Never content with the status quo, Andrée is currently exploring what organizations can learn from the field of sustainable design. Her articles at Suite 101 celebrate outstanding examples of sustainability, critique corporate greenwashing and educate readers about sustainability principles that have stood the test of time. Listen to one of her presentations on innovation through sustainable design at Banff Park Radio. In addition to her writing for Suite 101 and elemente, Andrée has contributed recently to Canadian Manager, Training Matters, Network and E-Source (publications of the Human Resources Institute of Alberta), Charity Village NewsWeek and Gift Planning in Canada. Over the years, Andrée has received several awards, including a Medal from the Royal Architectural Institute of Canada for her thesis project, a Ganesha award from the Faculty of Environmental Design at the Institute of Technology in Bandung, Indonesia, for her community development work, and recognition for her winning teams in corporate challenges at the Calgary Chamber of Commerce.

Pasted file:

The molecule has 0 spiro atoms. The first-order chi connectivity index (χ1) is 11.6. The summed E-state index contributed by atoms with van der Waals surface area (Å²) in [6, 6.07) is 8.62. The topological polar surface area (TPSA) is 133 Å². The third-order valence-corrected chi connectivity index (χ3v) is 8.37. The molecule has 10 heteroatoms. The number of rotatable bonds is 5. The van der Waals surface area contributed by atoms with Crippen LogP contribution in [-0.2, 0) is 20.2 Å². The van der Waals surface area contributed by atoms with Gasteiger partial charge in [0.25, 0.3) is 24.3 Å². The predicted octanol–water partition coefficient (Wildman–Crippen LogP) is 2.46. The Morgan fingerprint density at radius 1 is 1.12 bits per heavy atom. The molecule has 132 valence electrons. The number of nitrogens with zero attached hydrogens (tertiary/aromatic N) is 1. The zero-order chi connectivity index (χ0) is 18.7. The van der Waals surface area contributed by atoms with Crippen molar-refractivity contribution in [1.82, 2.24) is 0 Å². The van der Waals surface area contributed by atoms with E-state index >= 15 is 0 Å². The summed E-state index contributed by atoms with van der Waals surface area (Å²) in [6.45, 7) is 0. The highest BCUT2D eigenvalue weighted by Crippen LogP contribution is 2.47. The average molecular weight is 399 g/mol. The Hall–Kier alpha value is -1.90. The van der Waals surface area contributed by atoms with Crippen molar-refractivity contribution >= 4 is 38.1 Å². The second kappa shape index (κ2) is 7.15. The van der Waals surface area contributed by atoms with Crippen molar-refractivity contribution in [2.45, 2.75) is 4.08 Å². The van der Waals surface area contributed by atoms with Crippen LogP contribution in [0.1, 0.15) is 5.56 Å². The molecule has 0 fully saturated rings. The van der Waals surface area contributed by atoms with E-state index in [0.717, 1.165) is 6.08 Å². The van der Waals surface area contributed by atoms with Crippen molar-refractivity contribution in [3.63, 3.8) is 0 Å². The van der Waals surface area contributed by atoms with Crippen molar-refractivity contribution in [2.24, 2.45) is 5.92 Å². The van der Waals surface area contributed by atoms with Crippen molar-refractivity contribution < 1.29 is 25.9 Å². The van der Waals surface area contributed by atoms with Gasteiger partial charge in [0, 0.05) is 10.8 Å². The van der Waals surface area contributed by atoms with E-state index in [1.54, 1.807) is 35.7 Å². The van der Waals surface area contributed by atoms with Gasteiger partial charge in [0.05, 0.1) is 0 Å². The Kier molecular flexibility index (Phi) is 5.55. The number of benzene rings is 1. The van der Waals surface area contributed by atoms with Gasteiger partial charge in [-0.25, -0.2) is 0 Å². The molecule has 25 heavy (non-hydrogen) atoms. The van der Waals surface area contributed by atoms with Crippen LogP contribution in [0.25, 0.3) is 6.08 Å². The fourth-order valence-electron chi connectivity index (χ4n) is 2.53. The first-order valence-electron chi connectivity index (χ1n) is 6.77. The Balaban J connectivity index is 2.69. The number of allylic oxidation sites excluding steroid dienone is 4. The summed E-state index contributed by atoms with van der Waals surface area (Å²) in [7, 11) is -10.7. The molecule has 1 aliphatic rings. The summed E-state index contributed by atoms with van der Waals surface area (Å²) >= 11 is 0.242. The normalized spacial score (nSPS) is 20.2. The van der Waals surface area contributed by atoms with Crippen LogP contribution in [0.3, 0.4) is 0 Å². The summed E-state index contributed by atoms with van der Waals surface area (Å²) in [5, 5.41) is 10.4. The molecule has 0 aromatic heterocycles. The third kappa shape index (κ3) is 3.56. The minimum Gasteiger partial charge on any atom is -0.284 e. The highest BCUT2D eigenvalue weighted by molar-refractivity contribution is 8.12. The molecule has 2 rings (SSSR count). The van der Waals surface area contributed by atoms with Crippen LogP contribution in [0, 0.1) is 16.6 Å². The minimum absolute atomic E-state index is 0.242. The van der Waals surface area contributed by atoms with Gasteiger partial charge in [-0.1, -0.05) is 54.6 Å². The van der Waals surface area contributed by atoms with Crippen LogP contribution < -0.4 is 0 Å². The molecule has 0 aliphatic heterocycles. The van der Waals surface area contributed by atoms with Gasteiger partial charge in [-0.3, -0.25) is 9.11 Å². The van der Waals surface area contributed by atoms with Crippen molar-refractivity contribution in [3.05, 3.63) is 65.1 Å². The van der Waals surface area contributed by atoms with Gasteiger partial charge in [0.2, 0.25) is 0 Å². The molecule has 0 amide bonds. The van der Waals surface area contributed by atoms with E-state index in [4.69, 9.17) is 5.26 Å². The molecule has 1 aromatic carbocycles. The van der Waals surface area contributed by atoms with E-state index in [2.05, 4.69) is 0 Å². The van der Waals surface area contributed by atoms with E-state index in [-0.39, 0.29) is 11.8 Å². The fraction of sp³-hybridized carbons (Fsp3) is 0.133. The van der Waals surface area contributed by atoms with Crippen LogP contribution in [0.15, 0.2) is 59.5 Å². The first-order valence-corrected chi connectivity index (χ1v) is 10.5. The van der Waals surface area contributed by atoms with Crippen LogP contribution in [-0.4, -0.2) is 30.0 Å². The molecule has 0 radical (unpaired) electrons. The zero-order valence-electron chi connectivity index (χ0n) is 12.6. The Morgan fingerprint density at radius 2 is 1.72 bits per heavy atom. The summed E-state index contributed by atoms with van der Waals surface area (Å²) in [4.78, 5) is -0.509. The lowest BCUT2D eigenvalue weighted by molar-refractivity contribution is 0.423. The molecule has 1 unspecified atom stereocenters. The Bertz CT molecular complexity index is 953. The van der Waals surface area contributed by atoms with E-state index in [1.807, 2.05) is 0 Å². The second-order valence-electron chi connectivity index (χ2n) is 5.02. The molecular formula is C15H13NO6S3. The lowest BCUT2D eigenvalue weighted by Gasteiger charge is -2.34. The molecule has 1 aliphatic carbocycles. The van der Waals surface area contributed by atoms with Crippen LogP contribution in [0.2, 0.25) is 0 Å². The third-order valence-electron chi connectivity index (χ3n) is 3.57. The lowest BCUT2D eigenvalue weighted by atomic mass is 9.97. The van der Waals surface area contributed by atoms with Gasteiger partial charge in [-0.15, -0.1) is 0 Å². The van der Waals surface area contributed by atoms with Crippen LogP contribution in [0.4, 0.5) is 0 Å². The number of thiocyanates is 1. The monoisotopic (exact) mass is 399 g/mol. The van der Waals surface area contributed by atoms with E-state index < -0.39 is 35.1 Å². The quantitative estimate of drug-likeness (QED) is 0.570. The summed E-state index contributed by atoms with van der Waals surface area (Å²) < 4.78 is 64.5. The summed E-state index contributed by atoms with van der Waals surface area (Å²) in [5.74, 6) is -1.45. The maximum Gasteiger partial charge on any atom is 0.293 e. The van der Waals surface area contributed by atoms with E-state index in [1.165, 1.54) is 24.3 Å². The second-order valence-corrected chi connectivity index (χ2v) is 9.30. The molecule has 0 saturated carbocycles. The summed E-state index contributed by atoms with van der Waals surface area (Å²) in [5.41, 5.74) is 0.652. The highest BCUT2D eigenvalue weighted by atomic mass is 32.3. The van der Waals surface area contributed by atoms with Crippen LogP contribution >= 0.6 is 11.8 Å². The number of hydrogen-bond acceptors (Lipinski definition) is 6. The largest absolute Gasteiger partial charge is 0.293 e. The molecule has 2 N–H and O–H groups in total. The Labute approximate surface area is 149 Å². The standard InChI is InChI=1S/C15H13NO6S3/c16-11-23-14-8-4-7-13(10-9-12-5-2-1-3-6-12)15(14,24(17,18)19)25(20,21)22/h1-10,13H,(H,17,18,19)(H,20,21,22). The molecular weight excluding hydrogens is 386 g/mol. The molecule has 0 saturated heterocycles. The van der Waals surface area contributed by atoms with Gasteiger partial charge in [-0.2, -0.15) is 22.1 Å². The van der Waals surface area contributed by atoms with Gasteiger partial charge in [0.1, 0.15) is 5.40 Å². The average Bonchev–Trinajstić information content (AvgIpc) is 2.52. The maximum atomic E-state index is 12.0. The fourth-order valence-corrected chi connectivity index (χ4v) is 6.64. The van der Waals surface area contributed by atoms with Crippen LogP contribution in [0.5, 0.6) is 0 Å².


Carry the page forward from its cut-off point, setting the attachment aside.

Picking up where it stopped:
Q&A with Andrée Iffrig:
Q: Are there any current uses of storytelling that repel you or that you feel are inappropriate?
A: I have been listening to stories in professional and personal settings for more than 20 years. That experience has led me to some firm convictions about the kind of stories that are productive and life-changing. It is with dismay that I read some of the commonly-accepted literature in the business community. Some of these corporate experts in storytelling are condescending to employees; reading their books, I have the impression that storytelling for them is about spin and marketing.